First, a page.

At the JDD, Lejeune infuses every issue with his ‘identitarian obsessions’. Echoing the ‘linguistic excesses’ of the 1920s and ’30s, today’s far-right press calls into question democratic institutions, portraying them as ‘corrupt elites, under foreign influence, and incapable of defending the national interest’. A polemical style and ‘a taste for conflict and outrage’ have become its defining features, with centrist and leftwing guests on CNews attacked in an ‘almost ritualized manner’. Yet, despite this tone of violence, these platforms deny the influence of any ‘far-right’ ideology.
But this may not be the case for much longer. Éric Zemmour, a key figure at CNews, has never hidden his fascination with notables of the historical far-right. His ‘radicality and candour’ have won him supporters and made him ‘a pioneer and a model for a generation of journalists who today burn with desire to follow his example’. The new team at the JDD, some of whom are particularly anchored in the far-right, are indebted to Zemmour for bringing a long-reviled discourse in from the cold.
The far-right is on the rise in Europe – but are these parties and their supporters fascist? It’s a futile debate, argues Pierre Zaoui. More fruitful is to recognize the ‘fascization’ that has been at work in European societies and beyond since the 1980s. This process, like ‘racization’– a ‘social process that constructs the Other’– operates through ‘language, bodies [and] flows’, and Zaoui offers ‘practical lessons’ to stem the tide.
In a society undergoing fascization, language transforms in an ‘impersonal and almost autonomous’ way. At first, it is ‘babbling and inchoate’ but, as it spreads through our social spaces, fed by media, rumours, and the discourse of powerful businesspeople, it takes shape. Eventually, the ‘terrible fascist language’ emerges. This distinguishes between ‘friends and enemies, them and us, here and there’ and, through ‘the use ad nauseam of a vocabulary of extermination’, legitimizes violence against the Other.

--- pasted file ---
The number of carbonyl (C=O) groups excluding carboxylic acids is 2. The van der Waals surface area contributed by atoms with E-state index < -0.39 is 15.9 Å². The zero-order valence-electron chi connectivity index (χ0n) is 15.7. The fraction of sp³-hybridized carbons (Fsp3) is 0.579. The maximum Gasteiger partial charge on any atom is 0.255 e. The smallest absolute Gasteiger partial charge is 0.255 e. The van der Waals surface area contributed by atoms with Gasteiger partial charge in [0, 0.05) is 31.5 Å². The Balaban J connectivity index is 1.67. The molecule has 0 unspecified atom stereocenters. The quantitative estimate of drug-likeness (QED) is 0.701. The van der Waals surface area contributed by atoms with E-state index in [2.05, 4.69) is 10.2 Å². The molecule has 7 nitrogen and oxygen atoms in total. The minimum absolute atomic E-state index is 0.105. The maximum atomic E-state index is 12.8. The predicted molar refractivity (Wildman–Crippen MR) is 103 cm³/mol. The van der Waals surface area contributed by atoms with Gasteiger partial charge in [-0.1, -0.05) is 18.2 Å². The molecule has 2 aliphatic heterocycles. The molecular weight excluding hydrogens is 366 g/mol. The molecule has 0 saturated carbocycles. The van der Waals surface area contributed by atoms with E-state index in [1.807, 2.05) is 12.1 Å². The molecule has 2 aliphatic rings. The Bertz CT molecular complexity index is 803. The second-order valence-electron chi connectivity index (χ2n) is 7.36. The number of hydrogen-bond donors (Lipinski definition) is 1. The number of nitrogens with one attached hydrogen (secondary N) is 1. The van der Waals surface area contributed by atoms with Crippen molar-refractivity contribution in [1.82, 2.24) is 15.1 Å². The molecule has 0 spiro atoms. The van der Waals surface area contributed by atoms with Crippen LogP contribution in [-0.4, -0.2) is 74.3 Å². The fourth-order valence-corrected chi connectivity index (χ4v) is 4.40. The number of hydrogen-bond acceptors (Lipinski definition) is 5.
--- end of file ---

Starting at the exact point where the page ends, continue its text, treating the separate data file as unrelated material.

The signifiers of this violence as much as the act itself produce a physical thrill. This, often secret, jouissance in exterminating the weak flows through our societies, ‘through all social bodies’, touching everyone. To avoid submersion, we must build barriers: electoral, when we have the right to vote; linguistic, when we refuse the lexicon of extermination; and bodily barriers to beat back the fascists ‘in the street, in the football stadiums, or in Ukraine’.
Unlike the fight against fascism, which involves arms and is a fight to the death, that against fascization is ‘more multiform, and less violent’. It requires each person to root it out of themselves at the same time as they oppose it in others.
Published 2 November 2023
Original in English
First published by Eurozine
Contributed by Esprit © EurozinePDF/PRINT
German–Polish relations in focus: how PiS instrumentalises reparations in the run-up to the Sejm elections; and why the post-war asymmetry between the countries serves the interests of Poland’s nationalists.
A discussion by New Eastern Europe
Poland is descending on a path toward more and more authoritarian tactics to curb independent journalism, while Belarus has long been enduring direct repression, especially since last year’s revolution. In Ukraine, however, the majority of mainstream media is owned by oligarchs, and public service is trying to gain ground to balance them out.